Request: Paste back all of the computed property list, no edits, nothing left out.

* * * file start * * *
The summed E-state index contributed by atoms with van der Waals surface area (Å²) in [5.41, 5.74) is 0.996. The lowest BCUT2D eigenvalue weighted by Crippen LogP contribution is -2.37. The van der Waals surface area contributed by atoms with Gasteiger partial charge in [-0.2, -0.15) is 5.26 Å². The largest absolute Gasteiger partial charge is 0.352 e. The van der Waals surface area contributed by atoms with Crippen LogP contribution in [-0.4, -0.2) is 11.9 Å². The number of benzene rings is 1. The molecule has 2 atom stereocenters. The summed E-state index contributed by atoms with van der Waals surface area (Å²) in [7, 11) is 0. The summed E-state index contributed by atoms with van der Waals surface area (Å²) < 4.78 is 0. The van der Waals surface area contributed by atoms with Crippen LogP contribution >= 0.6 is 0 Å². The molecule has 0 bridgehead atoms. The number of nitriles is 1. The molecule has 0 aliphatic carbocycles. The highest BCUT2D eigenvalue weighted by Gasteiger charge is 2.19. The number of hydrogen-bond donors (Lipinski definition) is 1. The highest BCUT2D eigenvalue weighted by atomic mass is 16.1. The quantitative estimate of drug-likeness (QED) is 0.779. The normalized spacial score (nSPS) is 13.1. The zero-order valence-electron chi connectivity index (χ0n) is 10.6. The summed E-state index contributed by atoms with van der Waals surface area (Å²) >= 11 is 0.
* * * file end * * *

The summed E-state index contributed by atoms with van der Waals surface area (Å²) in [5.41, 5.74) is 0.996. The lowest BCUT2D eigenvalue weighted by Crippen LogP contribution is -2.37. The van der Waals surface area contributed by atoms with Gasteiger partial charge in [-0.2, -0.15) is 5.26 Å². The largest absolute Gasteiger partial charge is 0.352 e. The van der Waals surface area contributed by atoms with Crippen LogP contribution in [-0.4, -0.2) is 11.9 Å². The number of benzene rings is 1. The molecule has 2 atom stereocenters. The summed E-state index contributed by atoms with van der Waals surface area (Å²) in [7, 11) is 0. The summed E-state index contributed by atoms with van der Waals surface area (Å²) < 4.78 is 0. The van der Waals surface area contributed by atoms with Crippen LogP contribution >= 0.6 is 0 Å². The molecule has 0 bridgehead atoms. The number of nitriles is 1. The molecule has 0 aliphatic carbocycles. The highest BCUT2D eigenvalue weighted by Gasteiger charge is 2.19. The number of hydrogen-bond donors (Lipinski definition) is 1. The highest BCUT2D eigenvalue weighted by atomic mass is 16.1. The quantitative estimate of drug-likeness (QED) is 0.779. The normalized spacial score (nSPS) is 13.1. The zero-order valence-electron chi connectivity index (χ0n) is 10.6. The summed E-state index contributed by atoms with van der Waals surface area (Å²) >= 11 is 0.